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Honest services law must go

The Supreme Court should declare it unconstitutional rather than try to rewrite it.

January 18, 2010

Virtually all agree that the 1988 honest services amendment to the mail and wire fraud statutes, defining a scheme to defraud, is seriously defective in that it is vague and overly broad. Many have concluded that the statute can and should be saved through a judicial construction reading into it elements of prior case law under the mail and wire fraud statutes. In an unusual move, the U.S. Supreme Court has granted certiorari petitions in three separate honest services cases: U.S. v. Black, 530 F.3d 596 (7th Cir. 2008); U.S. v. Weyhrauch, 548 F.3d 1237 (9th Cir. 2008); and U.S. v. Skilling, 554 F.3d 529 (5th Cir. 2009). Two of those cases (Black and Weyhrauch) have been argued, and Skilling is to be argued in the spring. In the Skilling case, Jeffrey Skilling, the former president of Enron Corp., has clearly requested that the Court hold the statute unconstitutional because it is too vague to provide notice of what conduct is deemed potentially criminal.

As Justice Stephen Breyer said during oral argument in the Conrad Black case, at any given time, of the roughly 150 million workers in the United States, 140 million of them are engaged in conduct that potentially violates the statute.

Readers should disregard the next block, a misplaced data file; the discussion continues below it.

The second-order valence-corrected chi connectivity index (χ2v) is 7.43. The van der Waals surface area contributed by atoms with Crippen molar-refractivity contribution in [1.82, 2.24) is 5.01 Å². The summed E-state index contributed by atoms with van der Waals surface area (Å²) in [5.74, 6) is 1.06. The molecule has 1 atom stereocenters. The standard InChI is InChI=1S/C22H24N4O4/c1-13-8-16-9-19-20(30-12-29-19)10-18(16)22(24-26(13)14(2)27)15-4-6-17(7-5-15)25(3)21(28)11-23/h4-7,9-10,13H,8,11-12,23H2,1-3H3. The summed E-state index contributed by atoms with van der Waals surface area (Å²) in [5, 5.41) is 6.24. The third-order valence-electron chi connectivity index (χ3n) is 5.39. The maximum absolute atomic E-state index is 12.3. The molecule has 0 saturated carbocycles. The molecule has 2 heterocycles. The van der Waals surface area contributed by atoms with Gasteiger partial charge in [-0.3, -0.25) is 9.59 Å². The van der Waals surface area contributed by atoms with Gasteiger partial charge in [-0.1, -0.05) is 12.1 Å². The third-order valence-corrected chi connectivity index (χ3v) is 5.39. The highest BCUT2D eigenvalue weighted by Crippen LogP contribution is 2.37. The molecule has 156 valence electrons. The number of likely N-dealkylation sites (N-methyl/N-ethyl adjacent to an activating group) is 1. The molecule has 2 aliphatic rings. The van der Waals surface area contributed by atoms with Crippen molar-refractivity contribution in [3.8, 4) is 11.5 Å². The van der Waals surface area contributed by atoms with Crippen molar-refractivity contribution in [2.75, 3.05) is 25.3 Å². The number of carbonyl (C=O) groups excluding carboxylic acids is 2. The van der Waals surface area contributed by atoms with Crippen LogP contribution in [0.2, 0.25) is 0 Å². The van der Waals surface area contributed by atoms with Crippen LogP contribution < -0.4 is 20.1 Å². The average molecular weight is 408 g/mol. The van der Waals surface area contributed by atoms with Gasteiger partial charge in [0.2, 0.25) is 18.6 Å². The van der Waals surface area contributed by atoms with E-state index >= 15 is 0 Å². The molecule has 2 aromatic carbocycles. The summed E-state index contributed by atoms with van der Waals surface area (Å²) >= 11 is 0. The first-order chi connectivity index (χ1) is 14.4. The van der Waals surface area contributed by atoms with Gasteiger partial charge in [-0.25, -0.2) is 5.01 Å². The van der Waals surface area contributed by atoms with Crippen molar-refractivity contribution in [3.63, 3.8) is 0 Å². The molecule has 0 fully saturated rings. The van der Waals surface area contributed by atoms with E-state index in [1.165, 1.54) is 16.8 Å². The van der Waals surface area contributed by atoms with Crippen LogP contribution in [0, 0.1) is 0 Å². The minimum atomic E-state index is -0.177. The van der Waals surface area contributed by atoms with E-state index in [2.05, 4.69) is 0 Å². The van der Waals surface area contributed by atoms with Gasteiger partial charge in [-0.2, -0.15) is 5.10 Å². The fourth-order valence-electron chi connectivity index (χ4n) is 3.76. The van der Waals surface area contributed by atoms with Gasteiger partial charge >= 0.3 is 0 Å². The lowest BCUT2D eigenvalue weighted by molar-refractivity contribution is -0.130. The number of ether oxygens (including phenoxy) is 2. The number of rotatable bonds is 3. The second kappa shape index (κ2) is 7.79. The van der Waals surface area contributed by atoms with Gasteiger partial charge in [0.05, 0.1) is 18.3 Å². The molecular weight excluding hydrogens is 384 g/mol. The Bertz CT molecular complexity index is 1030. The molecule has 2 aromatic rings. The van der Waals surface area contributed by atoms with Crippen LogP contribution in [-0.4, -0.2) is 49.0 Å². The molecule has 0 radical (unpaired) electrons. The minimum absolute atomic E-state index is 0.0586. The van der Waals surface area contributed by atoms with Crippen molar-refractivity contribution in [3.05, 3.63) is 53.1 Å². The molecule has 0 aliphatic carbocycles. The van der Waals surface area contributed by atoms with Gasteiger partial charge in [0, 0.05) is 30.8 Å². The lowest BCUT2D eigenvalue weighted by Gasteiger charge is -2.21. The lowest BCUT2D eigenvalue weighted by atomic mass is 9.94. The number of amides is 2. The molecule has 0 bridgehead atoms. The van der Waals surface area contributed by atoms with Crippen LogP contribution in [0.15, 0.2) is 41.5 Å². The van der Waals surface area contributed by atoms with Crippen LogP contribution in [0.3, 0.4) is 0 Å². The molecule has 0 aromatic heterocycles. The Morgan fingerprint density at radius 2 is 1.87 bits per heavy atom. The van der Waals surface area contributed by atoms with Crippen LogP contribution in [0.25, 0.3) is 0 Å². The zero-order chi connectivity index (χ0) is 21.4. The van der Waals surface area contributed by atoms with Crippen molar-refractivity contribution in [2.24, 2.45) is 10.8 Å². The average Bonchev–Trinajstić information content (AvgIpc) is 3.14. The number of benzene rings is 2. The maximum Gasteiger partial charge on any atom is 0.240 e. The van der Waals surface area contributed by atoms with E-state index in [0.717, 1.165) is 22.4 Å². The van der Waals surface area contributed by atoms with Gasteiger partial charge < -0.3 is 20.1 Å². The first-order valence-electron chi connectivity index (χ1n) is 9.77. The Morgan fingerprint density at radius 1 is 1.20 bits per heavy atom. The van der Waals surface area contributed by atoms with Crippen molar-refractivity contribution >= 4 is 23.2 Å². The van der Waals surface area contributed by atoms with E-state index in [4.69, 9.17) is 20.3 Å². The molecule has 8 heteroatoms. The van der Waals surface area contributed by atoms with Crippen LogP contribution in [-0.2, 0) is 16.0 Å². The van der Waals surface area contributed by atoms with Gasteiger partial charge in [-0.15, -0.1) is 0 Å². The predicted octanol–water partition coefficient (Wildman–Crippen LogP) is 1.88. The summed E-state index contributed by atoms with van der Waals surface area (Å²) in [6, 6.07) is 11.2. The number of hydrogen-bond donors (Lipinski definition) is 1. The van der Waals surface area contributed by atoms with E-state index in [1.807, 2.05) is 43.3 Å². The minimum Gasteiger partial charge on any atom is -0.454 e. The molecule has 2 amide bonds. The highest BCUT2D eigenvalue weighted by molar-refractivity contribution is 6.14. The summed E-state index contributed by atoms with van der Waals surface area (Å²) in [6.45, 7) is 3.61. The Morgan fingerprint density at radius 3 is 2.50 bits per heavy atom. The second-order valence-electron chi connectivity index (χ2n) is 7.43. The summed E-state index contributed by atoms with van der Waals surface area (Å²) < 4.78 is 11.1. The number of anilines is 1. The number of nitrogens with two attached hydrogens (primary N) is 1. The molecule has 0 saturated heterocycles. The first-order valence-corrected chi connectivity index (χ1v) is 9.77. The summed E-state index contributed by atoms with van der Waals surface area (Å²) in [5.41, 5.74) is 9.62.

Although the statute is extremely vague, the fundamental problem with it is not so much its vagueness as the fact that it has unlimited scope. Vagueness can be remedied through judicial clarifying interpretation based on case law existing when Congress enacted the statute. The Court could do this on the not unreasonable assumption that Congress adopted some of the case law giving content to the concept of honest services — a legal concept that, unlike the concept of property, does not have a clearly defined pedigree at common law.

More difficult would be the Court's justification of its authority, and the decisional standards it uses, to narrow the unlimited scope of the statute through inclusion and exclusion of potentially covered conduct. Assuming the Court has such constitutional authority (an arguable proposition, in light of the Court's ruling in U.S. v. Booker, 543 U.S. 220 (2005), to excise certain mandatory provisions of the Sentencing Guidelines in order to uphold their constitutionality), by what judicial criteria is the Court to determine what's in and out of the scope of honest services? Except for a body of federal common law doctrines under the mail and wire fraud statutes, not all of which are uniformly accepted by the courts of appeals, the Supreme Court has no constitutional text, structure or history to guide its decision-making.

Is theft of privacy rights, accepted by some courts in wire and mail prosecutions before the enactment of the honest services statues, out? In the private, nongovernmental context, is failure to disclose a conflict of interest or self-dealing in — at least when it is reasonably foreseeable that the conduct is likely to cause some significant economic or pecuniary harm to the victim? Where are these elements found in the language of the honest services statute? Moreover, what is the source of the duty whose violation may subject local and state officials, for example, to federal prosecution under the statute: federal or state law? This is a federalism thicket best avoided by the federal courts and left to Congress, where the interests of the states are adequately represented.